Data Collaboration in SAP IBP — Planning Data (Part 1)
Traditionally SAP Integrated Business Planning uses S/4 Hana or ECC as its system of records for most of its planning processes. In companies where data-driven insights are very important for decision making, the need for data collaboration is increasing becoming a standard practice.
In SAP Integrated Business Planning, real-time simulations of business scenarios bring demand, supply and financial models together. Using SAP HANA as a database, this cloud solution is used to manage strategic, tactical and operational processes of a company in an integrated environment. Traditionally, a backend ERP system like ECC or S/4 HANA is used as a system of records for all of these processes and models inside SAP IBP.
In the networked world of Digital Supply Chain, planning might need data to be correlated with events, processes, sources or even decisions happening on external systems. In this context, data collaboration in short is augmentation of your planning data with operational, experience or any relevant data to help you make smarter decisions.
In this blog series (3 parts), I would explain what SAP IBP offers in addition to existing data integration mechanisms for extracting planning data out of the system and import new or modified data into SAP IBP. To work with enterprise data, we need tools to securely read the data, transform and load the data back. Lot of tools are on the market and offered from SAP for ETL (Extract, Transform & Load) tasks. I would not be able to cover the entire spectrum in this blog, would take one on its own. I will be sharing some of my experiences with the tools I have used in the past, however it might not be the standard way of doing things at your organization.
A middleware example
Until one of our customers asked about it, I was not that much curious about Google’s API management platform called Apigee Edge. Then I got a trial version to experiment how I could use Apigee for ETL tasks with SAP Integrated Business Planning. In this blog series, I would like to share my experience on how Apigee Edge was used. I hope it helps a beginner to make his first steps.
You would need,
· SAP IBP Account with needed settings or authorizations for API consumption
· SAP IBP Excel plugin. (Some knowledge on building a macro)
· Google’s Apigee Edge account. (Some basic knowledge would be appreciated, however a lot of good videos and documentation is already available from Apigee).
Data Planning APIs in SAP IBP
SAP IBP hosts a rich amount of application programming interfaces for different use cases. The ones we examine here are purely meant to read and write data from a planning area. These are REST based Odata services. To read master data and key figures from a planning area in SAP IBP, the EXTRACT_ODATA_SRV Odata API is available. It is possible to define the key figures you like to read by using the $select query parameter on a GET call. A detailed description is available on the SAP API Hub. It is possible to fetch a x-csrf-token, before or while making this call. To read key figures, the API has to be called along with the name of your planning area. For example, if the name of your planning area is called UNIPA2011, then the complete Url for this GET call would look like,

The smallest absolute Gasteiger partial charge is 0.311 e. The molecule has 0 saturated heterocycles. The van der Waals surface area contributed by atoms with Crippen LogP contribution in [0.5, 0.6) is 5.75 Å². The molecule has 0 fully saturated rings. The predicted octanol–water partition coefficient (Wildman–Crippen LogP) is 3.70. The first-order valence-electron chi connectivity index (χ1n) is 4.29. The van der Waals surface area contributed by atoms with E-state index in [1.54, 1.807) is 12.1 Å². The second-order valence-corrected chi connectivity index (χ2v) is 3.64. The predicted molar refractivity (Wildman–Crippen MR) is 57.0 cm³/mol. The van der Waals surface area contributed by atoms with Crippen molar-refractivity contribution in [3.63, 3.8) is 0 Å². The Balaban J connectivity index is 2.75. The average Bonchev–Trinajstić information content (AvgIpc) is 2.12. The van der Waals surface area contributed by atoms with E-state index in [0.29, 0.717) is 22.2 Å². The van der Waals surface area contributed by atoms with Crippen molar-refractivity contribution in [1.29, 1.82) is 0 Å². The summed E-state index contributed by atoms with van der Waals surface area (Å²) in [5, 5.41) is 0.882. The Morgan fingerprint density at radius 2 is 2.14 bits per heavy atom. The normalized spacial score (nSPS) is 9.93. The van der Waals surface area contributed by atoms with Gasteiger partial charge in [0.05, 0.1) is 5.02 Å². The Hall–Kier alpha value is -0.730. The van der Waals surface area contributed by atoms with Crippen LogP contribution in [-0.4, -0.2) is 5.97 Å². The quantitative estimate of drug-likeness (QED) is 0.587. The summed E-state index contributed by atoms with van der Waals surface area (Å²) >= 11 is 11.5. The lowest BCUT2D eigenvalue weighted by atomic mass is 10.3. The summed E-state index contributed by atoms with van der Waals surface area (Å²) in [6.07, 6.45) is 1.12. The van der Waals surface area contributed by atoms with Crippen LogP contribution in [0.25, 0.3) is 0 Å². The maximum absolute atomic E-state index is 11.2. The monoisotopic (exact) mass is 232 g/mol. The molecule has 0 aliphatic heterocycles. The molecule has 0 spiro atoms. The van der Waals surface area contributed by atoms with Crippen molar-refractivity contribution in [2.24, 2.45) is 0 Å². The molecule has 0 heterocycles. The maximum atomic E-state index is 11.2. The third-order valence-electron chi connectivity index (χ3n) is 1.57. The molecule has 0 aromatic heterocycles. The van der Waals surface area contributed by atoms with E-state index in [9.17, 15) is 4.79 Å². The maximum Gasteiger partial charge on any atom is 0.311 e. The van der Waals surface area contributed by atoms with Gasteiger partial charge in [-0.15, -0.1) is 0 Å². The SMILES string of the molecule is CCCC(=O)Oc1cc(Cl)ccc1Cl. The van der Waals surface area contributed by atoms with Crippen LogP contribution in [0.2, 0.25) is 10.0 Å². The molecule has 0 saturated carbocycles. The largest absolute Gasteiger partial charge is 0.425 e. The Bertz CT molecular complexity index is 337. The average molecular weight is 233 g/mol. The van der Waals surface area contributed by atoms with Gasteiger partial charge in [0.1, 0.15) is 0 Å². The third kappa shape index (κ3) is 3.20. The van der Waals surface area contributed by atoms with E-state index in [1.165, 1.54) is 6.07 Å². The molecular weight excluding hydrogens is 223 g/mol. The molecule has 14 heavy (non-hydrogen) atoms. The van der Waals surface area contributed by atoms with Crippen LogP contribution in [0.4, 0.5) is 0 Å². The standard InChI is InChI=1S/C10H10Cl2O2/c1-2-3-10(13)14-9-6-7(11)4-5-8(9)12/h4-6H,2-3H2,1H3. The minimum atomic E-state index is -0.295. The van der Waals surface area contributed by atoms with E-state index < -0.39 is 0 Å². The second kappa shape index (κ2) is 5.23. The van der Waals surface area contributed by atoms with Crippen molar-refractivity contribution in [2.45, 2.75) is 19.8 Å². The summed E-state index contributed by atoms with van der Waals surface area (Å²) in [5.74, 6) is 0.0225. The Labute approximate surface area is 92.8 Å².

where, you enter the name of your SAP IBP Host, your planning area and some of the key figures you like to read. As this call must be made from a middleware, you would have to somehow trigger the middleware to initiate this GET call. The following picture would illustrate this idea.
Most planners who use SAP IBP, rely on Microsoft Excel as their craftsman’s tool. SAP delivers an Excel Plugin which offers a ribbon full of functionalities to interact with the SAP IBP Backend. This Excel ribbon can also be customized with additional features using macros written in Visual Basic for example. By adding a button in that ribbon along with an onclick listener as a macro, we can implement a small custom logic that could make the middleware to initiate a GET call to SAP IBP. More details on how to customize the button in Excel can be found here:- Excel Ribbon Extension. Here is a screen shot on how it looks on my Excel
Inside the onclick listener macro, we have can add a logic that simply makes a GET Request to Apigee and passes a few header parameters. One of the header parameter is the Authorization info which can be used by Apigee to make the read calls at SAP IBP. Here is a small snippet of the macro that calls a Proxy at apigee. The name of the Proxy on Apigee was called “Planners Trigger”.
In the next blog, I would explain how the read Odata API call is initiated from Apigee, the payload extracted for further processing or collaboration and also the steps involved to write back the modified data into SAP IBP. Finally, I would explain how the different steps are orchestrated and triggered from a Planners tool.
Domnic Savio Benedict